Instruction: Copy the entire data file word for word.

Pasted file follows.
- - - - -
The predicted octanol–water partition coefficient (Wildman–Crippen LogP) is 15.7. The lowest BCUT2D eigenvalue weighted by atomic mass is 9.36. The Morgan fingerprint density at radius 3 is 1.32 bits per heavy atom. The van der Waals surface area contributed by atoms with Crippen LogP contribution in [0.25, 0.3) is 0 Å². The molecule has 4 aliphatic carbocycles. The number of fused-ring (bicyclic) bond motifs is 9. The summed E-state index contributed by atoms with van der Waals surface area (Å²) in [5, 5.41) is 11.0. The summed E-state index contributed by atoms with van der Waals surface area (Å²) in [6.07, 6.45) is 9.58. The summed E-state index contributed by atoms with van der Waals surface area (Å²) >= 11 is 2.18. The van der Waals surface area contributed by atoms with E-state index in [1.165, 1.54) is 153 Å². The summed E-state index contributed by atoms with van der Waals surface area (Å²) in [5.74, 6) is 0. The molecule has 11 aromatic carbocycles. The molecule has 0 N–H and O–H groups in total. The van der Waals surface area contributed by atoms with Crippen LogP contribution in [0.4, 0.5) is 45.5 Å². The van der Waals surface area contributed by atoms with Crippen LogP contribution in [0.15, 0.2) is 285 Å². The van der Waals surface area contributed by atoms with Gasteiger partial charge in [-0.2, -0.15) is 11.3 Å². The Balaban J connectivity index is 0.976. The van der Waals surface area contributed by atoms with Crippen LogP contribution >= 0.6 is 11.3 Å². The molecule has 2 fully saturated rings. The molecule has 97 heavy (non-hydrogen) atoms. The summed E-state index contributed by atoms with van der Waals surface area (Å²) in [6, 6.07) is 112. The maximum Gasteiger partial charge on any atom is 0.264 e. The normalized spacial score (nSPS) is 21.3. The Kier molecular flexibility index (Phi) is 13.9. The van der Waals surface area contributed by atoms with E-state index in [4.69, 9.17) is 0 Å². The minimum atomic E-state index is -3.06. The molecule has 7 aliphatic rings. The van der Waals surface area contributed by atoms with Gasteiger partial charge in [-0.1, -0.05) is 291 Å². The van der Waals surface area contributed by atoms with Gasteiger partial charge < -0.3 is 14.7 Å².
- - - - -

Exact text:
The predicted octanol–water partition coefficient (Wildman–Crippen LogP) is 15.7. The lowest BCUT2D eigenvalue weighted by atomic mass is 9.36. The Morgan fingerprint density at radius 3 is 1.32 bits per heavy atom. The van der Waals surface area contributed by atoms with Crippen LogP contribution in [0.25, 0.3) is 0 Å². The molecule has 4 aliphatic carbocycles. The number of fused-ring (bicyclic) bond motifs is 9. The summed E-state index contributed by atoms with van der Waals surface area (Å²) in [5, 5.41) is 11.0. The summed E-state index contributed by atoms with van der Waals surface area (Å²) in [6.07, 6.45) is 9.58. The summed E-state index contributed by atoms with van der Waals surface area (Å²) >= 11 is 2.18. The van der Waals surface area contributed by atoms with E-state index in [1.165, 1.54) is 153 Å². The summed E-state index contributed by atoms with van der Waals surface area (Å²) in [5.74, 6) is 0. The molecule has 11 aromatic carbocycles. The molecule has 0 N–H and O–H groups in total. The van der Waals surface area contributed by atoms with Crippen LogP contribution in [0.4, 0.5) is 45.5 Å². The van der Waals surface area contributed by atoms with Crippen LogP contribution in [0.15, 0.2) is 285 Å². The van der Waals surface area contributed by atoms with Gasteiger partial charge in [-0.2, -0.15) is 11.3 Å². The Balaban J connectivity index is 0.976. The van der Waals surface area contributed by atoms with Crippen LogP contribution >= 0.6 is 11.3 Å². The molecule has 2 fully saturated rings. The molecule has 97 heavy (non-hydrogen) atoms. The summed E-state index contributed by atoms with van der Waals surface area (Å²) in [6, 6.07) is 112. The maximum Gasteiger partial charge on any atom is 0.264 e. The normalized spacial score (nSPS) is 21.3. The Kier molecular flexibility index (Phi) is 13.9. The van der Waals surface area contributed by atoms with E-state index in [4.69, 9.17) is 0 Å². The minimum atomic E-state index is -3.06. The molecule has 7 aliphatic rings. The van der Waals surface area contributed by atoms with Gasteiger partial charge in [-0.1, -0.05) is 291 Å². The van der Waals surface area contributed by atoms with Gasteiger partial charge < -0.3 is 14.7 Å².